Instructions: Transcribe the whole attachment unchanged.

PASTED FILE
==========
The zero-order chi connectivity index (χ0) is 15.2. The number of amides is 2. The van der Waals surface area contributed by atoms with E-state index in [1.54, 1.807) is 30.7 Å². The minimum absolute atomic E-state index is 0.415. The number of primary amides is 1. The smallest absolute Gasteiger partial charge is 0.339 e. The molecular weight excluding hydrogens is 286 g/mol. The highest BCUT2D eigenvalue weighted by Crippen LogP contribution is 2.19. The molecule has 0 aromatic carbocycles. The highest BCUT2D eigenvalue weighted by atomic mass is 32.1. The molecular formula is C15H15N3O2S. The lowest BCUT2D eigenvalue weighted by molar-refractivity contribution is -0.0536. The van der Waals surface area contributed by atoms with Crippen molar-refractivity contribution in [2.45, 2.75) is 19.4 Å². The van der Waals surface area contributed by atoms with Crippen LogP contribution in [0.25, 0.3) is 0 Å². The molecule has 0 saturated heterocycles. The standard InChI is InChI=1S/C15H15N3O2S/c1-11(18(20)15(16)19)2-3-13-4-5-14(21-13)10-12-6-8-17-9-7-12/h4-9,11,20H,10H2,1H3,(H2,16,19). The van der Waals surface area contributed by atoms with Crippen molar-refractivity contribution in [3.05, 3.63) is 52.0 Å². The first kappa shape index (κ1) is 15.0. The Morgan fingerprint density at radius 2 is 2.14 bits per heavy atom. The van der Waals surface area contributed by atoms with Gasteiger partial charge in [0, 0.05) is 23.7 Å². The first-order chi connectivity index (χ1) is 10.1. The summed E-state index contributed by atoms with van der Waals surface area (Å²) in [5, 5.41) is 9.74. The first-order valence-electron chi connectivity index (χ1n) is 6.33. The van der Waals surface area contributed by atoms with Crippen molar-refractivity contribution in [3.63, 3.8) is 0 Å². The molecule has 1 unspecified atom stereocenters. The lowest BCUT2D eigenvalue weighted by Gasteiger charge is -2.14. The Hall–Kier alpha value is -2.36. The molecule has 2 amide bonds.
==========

The zero-order chi connectivity index (χ0) is 15.2. The number of amides is 2. The van der Waals surface area contributed by atoms with E-state index in [1.54, 1.807) is 30.7 Å². The minimum absolute atomic E-state index is 0.415. The number of primary amides is 1. The smallest absolute Gasteiger partial charge is 0.339 e. The molecular weight excluding hydrogens is 286 g/mol. The highest BCUT2D eigenvalue weighted by Crippen LogP contribution is 2.19. The molecule has 0 aromatic carbocycles. The highest BCUT2D eigenvalue weighted by atomic mass is 32.1. The molecular formula is C15H15N3O2S. The lowest BCUT2D eigenvalue weighted by molar-refractivity contribution is -0.0536. The van der Waals surface area contributed by atoms with Crippen molar-refractivity contribution in [2.45, 2.75) is 19.4 Å². The van der Waals surface area contributed by atoms with Crippen LogP contribution in [0.25, 0.3) is 0 Å². The molecule has 0 saturated heterocycles. The standard InChI is InChI=1S/C15H15N3O2S/c1-11(18(20)15(16)19)2-3-13-4-5-14(21-13)10-12-6-8-17-9-7-12/h4-9,11,20H,10H2,1H3,(H2,16,19). The van der Waals surface area contributed by atoms with Crippen molar-refractivity contribution in [3.05, 3.63) is 52.0 Å². The first kappa shape index (κ1) is 15.0. The Morgan fingerprint density at radius 2 is 2.14 bits per heavy atom. The van der Waals surface area contributed by atoms with Gasteiger partial charge in [0, 0.05) is 23.7 Å². The first-order chi connectivity index (χ1) is 10.1. The summed E-state index contributed by atoms with van der Waals surface area (Å²) in [5, 5.41) is 9.74. The first-order valence-electron chi connectivity index (χ1n) is 6.33. The van der Waals surface area contributed by atoms with Crippen molar-refractivity contribution in [3.63, 3.8) is 0 Å². The molecule has 1 unspecified atom stereocenters. The lowest BCUT2D eigenvalue weighted by Gasteiger charge is -2.14. The Hall–Kier alpha value is -2.36. The molecule has 2 amide bonds.